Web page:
On the minus side, though, it feels really overwritten to me - like they've taken a situation worth about 20 pages and filled 40 pages with it. The setup feels to me like something that should be a pretty minor adventure - that should fill one or two sessions of play - but the authors have gotten carried away and added too much to it. The adventure details 43 locations, every one of which is described sufficient detail to make it at least potentially a significant and unique encounter. This seems overdone to me: since there are so many rooms and every one of them is something new and different and active there's no real "downtime" - no rising and falling action, but rather it seems like it's "all climax." It feels to me like the authors have crammed too much into the package - that they had so many good ideas and wanted to include all of them - and I think the adventure would've worked just as well (and would probably also be easier to run) if it had about half as many encounters, or at least if there had been more "mundane" stuff mixed in as palate-cleansers to help pace the big moments.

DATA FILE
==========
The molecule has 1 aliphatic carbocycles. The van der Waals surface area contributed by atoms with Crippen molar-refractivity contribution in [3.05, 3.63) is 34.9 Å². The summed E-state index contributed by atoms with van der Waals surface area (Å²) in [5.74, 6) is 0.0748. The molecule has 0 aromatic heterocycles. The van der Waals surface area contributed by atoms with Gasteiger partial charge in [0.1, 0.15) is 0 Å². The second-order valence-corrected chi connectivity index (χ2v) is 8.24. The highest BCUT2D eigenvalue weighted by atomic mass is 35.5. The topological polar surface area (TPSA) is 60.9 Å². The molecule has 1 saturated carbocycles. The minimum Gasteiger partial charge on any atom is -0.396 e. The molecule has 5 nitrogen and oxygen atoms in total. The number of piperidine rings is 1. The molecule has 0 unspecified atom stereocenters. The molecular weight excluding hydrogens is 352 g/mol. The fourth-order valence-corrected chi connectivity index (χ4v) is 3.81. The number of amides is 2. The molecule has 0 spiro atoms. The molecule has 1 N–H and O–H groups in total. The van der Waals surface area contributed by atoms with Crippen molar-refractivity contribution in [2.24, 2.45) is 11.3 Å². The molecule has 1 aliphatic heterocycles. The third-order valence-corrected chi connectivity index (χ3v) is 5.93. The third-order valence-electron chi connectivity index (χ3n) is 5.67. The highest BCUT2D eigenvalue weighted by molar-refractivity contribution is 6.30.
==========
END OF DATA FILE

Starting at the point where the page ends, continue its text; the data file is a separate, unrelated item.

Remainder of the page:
The treasure in the adventure is the same way: all (or almost all) of the treasure is unique magic items with individual names and paragraph-long descriptions of their various functions, most including both benefits and drawbacks for their users. To me this felt like too much, not necessarily the quantity of items as the number of moving parts per item, especially in combination, and especially if the adventure is played as part of a campaign where the players will keep these items and accumulate more on top of them. I know it's conventional wisdom nowadays that generic and from-the-book magic items - +x weapons, etc. - are boring and should be avoided, but in play these things work, because the players get the benefit of them without having to actively think about them, to remember and track all of the moving pieces. Standard magic items are the background against which the unique and colorful items stand out, but when everything is unique and colorful it becomes a burden and frustration, too much to deal with.